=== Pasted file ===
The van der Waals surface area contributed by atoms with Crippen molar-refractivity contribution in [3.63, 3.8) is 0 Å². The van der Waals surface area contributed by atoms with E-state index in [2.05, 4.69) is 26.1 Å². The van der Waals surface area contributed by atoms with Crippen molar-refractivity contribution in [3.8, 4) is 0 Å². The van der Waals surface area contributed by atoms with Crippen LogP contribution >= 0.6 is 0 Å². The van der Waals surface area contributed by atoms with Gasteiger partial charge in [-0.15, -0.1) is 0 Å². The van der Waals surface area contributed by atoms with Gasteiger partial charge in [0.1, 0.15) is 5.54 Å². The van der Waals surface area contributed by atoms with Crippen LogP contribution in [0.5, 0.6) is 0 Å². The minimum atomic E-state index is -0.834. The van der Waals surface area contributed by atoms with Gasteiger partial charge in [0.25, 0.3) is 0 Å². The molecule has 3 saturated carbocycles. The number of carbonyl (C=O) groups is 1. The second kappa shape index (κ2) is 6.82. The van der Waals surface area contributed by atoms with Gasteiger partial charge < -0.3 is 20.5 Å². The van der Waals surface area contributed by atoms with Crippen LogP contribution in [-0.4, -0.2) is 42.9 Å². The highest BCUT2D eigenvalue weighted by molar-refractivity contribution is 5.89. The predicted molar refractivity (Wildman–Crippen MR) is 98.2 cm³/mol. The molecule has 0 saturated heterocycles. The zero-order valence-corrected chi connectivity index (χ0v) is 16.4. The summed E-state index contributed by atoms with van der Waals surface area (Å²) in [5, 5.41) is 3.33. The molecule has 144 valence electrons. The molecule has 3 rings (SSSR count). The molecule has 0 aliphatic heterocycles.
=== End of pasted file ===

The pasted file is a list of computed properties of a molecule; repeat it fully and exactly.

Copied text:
The van der Waals surface area contributed by atoms with Crippen molar-refractivity contribution in [3.63, 3.8) is 0 Å². The van der Waals surface area contributed by atoms with E-state index in [2.05, 4.69) is 26.1 Å². The van der Waals surface area contributed by atoms with Crippen molar-refractivity contribution in [3.8, 4) is 0 Å². The van der Waals surface area contributed by atoms with Crippen LogP contribution >= 0.6 is 0 Å². The van der Waals surface area contributed by atoms with Gasteiger partial charge in [-0.15, -0.1) is 0 Å². The van der Waals surface area contributed by atoms with Gasteiger partial charge in [0.1, 0.15) is 5.54 Å². The van der Waals surface area contributed by atoms with Crippen LogP contribution in [0.5, 0.6) is 0 Å². The minimum atomic E-state index is -0.834. The van der Waals surface area contributed by atoms with Gasteiger partial charge in [0.25, 0.3) is 0 Å². The molecule has 3 saturated carbocycles. The number of carbonyl (C=O) groups is 1. The second kappa shape index (κ2) is 6.82. The van der Waals surface area contributed by atoms with Gasteiger partial charge < -0.3 is 20.5 Å². The van der Waals surface area contributed by atoms with Crippen LogP contribution in [-0.4, -0.2) is 42.9 Å². The highest BCUT2D eigenvalue weighted by molar-refractivity contribution is 5.89. The predicted molar refractivity (Wildman–Crippen MR) is 98.2 cm³/mol. The molecule has 0 saturated heterocycles. The zero-order valence-corrected chi connectivity index (χ0v) is 16.4. The summed E-state index contributed by atoms with van der Waals surface area (Å²) in [5, 5.41) is 3.33. The molecule has 144 valence electrons. The molecule has 3 rings (SSSR count). The molecule has 0 aliphatic heterocycles.